Unlike the other tenants, she didn’t leave for work in the morning and not in the evening either. When Brianna went to the park in the afternoon, she often saw her sitting on a park bench. One day she even saw her climbing the ladder to the slide, even though she was too old for that!
           The woman went to yoga on Saturdays— Brianna saw her get on the elevator carrying a yoga mat. She went to the farmer’s market afterwards, because she came back with net bags filled with vegetables and fruits. But, other than the few things Brianna observed, the woman was a mystery that piqued Brianna’s curiosity.
“Hello,” Brianna said to the woman one afternoon as she stepped onto the elevator. “I live in 1213.”
            The woman looked confused.
            “Down the hall from you. I’m Brianna.”
            “Nice to meet you,” the woman replied as the doors opened and she headed for the mailboxes. Only then did Brianna realize that the woman hadn’t mentioned her name.        
            Brianna began to suspect the woman might be a spy. Spies didn’t mention their names, did they? And, a spy would be a much more interesting tenant for the twelfth floor than almost anyone else. Maybe sliding down the slide was a signal to someone watching through binoculars. Maybe she passed messages to other spies at yoga, or the farmer’s market.
            Brianna’s suspicions were confirmed when she popped open a fortune cookie after Friday night’s take out Chinese dinner. “Upset the raven and risk all,” her fortune read. Brianna didn’t even know where to find any ravens, much less upset them. Unless— it didn’t mean a bird.  Maybe it was a code name. Raven, a perfect code name. And who had black hair like a raven? The mystery woman.
           Brianna’s heart raced. She wasn’t scared, just excited. Here she was in the middle of a spy story. All she had to do was watch and be careful. Never did she think  a summer on the 12th floor of her apartment building would be so exciting.
            Brianna found reasons to stroll past the mystery woman’s apartment every hour or so during the day. She heard music playing, but not much else. When she went to the mailroom and saw a package for apartment 1210, she tried to read the return address, but the doorman shooed her away. She only caught the mystery woman’s name: Ruth Bevins.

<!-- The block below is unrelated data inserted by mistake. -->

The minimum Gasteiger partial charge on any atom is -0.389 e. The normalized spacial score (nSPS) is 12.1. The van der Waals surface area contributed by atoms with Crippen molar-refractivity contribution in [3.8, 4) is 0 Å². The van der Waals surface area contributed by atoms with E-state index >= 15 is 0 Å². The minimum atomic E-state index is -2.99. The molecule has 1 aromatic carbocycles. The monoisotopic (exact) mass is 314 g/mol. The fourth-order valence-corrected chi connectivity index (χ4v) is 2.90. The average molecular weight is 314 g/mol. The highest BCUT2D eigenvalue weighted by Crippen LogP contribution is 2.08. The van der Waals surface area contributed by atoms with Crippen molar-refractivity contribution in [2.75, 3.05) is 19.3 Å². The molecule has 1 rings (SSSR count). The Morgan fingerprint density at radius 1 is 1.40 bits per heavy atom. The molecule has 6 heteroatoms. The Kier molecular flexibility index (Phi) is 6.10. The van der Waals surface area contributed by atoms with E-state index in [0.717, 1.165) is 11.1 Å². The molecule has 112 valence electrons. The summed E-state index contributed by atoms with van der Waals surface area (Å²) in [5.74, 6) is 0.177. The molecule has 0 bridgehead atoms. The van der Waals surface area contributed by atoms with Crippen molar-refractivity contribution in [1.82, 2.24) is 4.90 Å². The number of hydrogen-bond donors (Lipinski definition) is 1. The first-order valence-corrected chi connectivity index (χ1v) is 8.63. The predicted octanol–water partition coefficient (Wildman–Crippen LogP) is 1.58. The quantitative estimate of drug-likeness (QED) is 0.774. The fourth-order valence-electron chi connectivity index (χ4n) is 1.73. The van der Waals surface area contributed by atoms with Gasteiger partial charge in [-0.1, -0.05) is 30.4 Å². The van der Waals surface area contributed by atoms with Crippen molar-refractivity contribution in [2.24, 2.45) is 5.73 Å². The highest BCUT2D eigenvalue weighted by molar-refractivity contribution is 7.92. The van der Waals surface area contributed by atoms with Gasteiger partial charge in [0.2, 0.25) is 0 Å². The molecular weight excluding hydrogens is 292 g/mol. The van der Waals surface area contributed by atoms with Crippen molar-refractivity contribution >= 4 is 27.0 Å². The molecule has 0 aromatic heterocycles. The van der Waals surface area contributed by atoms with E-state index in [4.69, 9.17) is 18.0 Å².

“Aha! Ruth starts with an ‘r’ and so does raven. More proof!”
            Brianna googled the name, something she’d learned to do in school. Ruth Bevins’ website was at the top of the search. Brianna clicked on it eagerly.
Artist. Award winning illustrator of over 20 books, many of which Brianna had enjoyed.  
Living near an artist who illustrated books was even more exciting than living near a spy. And of course, it explained everything. Ms. Bevins worked from home, drawing and painting all day.
The next time Brianna saw Ms. Bevins, she whispered, “I really like your books.”

Ms. Bevins smiled and invited Brianna to visit and Brianna happily did.
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Copyright 2019 by Valerie L. Egar. May not be distributed, copied or reproduced without permission from the author.
Published August 3, 2019, Biddeford Journal Tribune (Biddeford, ME).

Monday, September 16, 2019

Museum Cat

                                                        Museum Cat
                                                     By Valerie L. Egar

            I have the best job a cat could possibly have. Like my father and grandfather before me, I am in charge of rodent control for the Higgendorf Town Museum, a small museum located on a side street by the canal in our beautiful town.
Glass cases display examples of the lace made here hundreds of years ago. Another room is an exact replica of famous philosopher Erik Rothensburger’s study with his original manuscripts. Paintings of local scenes line the halls and then, there’s a gift shop. It’s tiny, but a very important part of my patrol. No mice nibbling our candy!
I live in the museum office at the back of the building. I rest all day, sleeping in a warm sun patch or near the coal stove when it’s winter. Mrs. Schenk feeds me at noon. Sometimes, when the museum isn’t too busy, she plays with me, dangling a string or rolling a ball across the floor.
When all the visitors are gone and she’s about to leave for the night, she opens the office door and lets me into the museum. “Time to patrol,” she says.
I stretch and walk slowly into the museum. I don’t want to look like some scatterbrain cat that doesn’t know what he’s doing. I sniff the baseboards in the lace room, check the heating grates. No evidence of mice.
In the philosopher’s study, I look under the desk. I sit on his chair and then the windowsill. On moonlit nights, the light shines on the desk and I like to think a person might be inspired to great thoughts looking out the window at the moon.